A Park Ranger's Pick: 5 Under-The-Radar Adventures In New Zealand

Explore some of the most rugged terrain on the planet.

By: Crystal Brindle + Save to a List

If you’ve seen photos of New Zealand’s snow-crowned mountains, impossibly steep glacial valleys, and rolling golden hills, then the country is probably already on your travel to-do list. If you’re planning a visit, one look at this landscape will have you packing your backpacking gear in a hurry because New Zealand is crammed full of backcountry huts, trail systems, and epic scenery. In addition to the Great Walks and well-used trails, a vast array of more challenging adventures reveal the complex beauty of this land. Here are five treks ranging from moderate to advanced difficulty that fly under-the-radar of most who visit New Zealand and provide unparalleled experiences in a country known for outdoor adventure.

1. Climb Mount Olivier Above the Mueller Hut

Photo: Crystal Brindle

Unprecedented mountain grandeur surrounds you from all sides on the rocky summit of Mount Olivier overlooking the bright red Mueller Hut in Aoraki/Mount Cook National Park on New Zealand’s South Island. Aoraki/Mount Cook National Park holds the tallest mountains in New Zealand and is home to substantial glaciers, icy lakes, and roaring rivers. The 5.2 km (3.2 mile) track leading up to the Mueller Hut and the scramble to Mount Olivier above reveal these stunning natural features in a show-stopping panorama of scenery. The route to the Mueller Hut is marked and straightforward in summer – affording a unique opportunity to experience the alpine realm of this park without mountaineering skills. Overnight in the hut for an authentic New Zealand tramping experience and watch the light show over the mountains and crumbling hanging glaciers at sunset and sunrise from Mount Olivier. Learn more.

2. Backpack to Adelaide Tarn in the Heart of Kahurangi

Photo: Crystal Brindle

This remote and idyllic alpine tarn in the depths of New Zealand’s second largest national park is known only to locals and committed visitors who do their homework. Kahurangi National Park spans the northwest Nelson region to the wild West Coast and is home to designated wilderness, challenging terrain, unique forests, and hidden lakes. One such gem is reached by routes beginning near Bainham in the Aorere Valley and the Anatoki River near Takaka. Adelaide Tarn hosts a tiny four-bunk hut nestled between the lake and surrounding mountains and is an ideal destination in its own right or serves as a base camp for excursions to the peaks above. Plan at least two nights to reach this hut and return to the road-end or include Adelaide Tarn in a larger traverse of its bordering mountain ranges. Spectacular landscapes are guaranteed and solitude is easy to find. Learn more.

3. Scramble Above the Barker Hut in the White River Valley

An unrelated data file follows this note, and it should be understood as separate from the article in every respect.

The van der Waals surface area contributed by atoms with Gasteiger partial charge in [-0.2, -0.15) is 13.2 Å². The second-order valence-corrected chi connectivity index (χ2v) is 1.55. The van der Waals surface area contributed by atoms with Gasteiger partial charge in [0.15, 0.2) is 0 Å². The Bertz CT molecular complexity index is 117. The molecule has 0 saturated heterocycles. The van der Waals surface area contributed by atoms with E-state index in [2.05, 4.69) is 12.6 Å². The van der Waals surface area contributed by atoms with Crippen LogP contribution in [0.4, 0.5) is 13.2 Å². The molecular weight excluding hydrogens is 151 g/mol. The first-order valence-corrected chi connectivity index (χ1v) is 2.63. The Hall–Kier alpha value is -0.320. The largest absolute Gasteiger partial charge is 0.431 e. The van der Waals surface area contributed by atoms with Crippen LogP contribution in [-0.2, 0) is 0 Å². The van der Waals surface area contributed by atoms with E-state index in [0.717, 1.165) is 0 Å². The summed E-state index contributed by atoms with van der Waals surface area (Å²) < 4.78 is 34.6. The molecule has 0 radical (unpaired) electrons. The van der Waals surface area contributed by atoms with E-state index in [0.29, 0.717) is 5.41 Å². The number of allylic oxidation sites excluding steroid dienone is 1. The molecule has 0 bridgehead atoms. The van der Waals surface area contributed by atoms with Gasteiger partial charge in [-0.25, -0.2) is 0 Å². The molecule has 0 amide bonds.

Photo: Crystal Brindle

The Barker Hut in Arthur’s Pass National Park is known among backcountry trampers as one of the best in a country of over 1,000 huts of varying shapes and sizes. After walking through the Waimakariri River to the Carrington Hut and on up the White River Valley you’ll reach this tiny red hut that stands out in its precarious position as a sentinel above the White River. For the ultimate alpine experience, spend the night in this 10 bunk hut - it's the highest in the park complete with sheer peaks, incredible views over the river valley, and the company of the world’s only alpine parrot – the kea. Scramble to the summit of the unnamed peak directly behind the hut for one of the best sunset viewing spots in the Southern Alps. Learn more.

4. Sleep in Esquilant Biv Perched Beneath Pikirakatahi

Photo: Crystal Brindle

A hut with a view is a common find in New Zealand but a structure that melts into the very walls of the Southern Alps is a privilege to experience. The Esquilant Biv in Mount Aspiring National Park fits the bill with a heart-pumping 6,000 foot climb from the Rees Valley over rock, alpine vegetation, snow slopes, and the Birley Glacier to a high basin beneath Mount Earnslaw/Pikirakatahi and the mystical Pluto Peak. The semi-circle basin beneath these summits tumbles away in icy waterfalls and jumbled rocks and makes for a fine view from the door of the hut. The jagged outline of Pluto Peak is distinctive and commanding in front of a backdrop of endless mountain ranges. The Esquilant Biv is positioned for functionality to assist climbers on the way to the summit of Mount Earnslaw/Pikirakatahi and to take advantage of the most dramatic mountain scenes imaginable. Bring your ice axe, crampons, and mountaineering experience to reach this one-of-a-kind locale. Learn more.

5. Follow the Untracked MacPherson Creek to Lake Barra

Photo: Crystal Brindle

If you’re ready for an advanced challenge to suit any adventurous spirit and have the skills to navigate complicated terrain then the narrow MacPherson Creek drainage on the fringes of Mount Aspiring National Park may grab your interest. Diving in from the MacPherson Creek bridge on the Haast Road just a few kilometres west of Pleasant Flat, bush climbing and crawling dominates the first half of this approach to the rugged and seriously remote Lake Barra. Despite being only a few kilometres from a major road, this entire river valley sees very little visitation as it is completely untracked and difficult to travel through. A one or two night journey into the high reaches of this valley provides opportunities to climb MacPherson Knob, visit Lake Barra, and climb Mount Campbell. The only other tracks you’re likely to find in the snow are from the resident alpine-dwelling chamois who peer down from the rocky outcrops they call home. Learn more.

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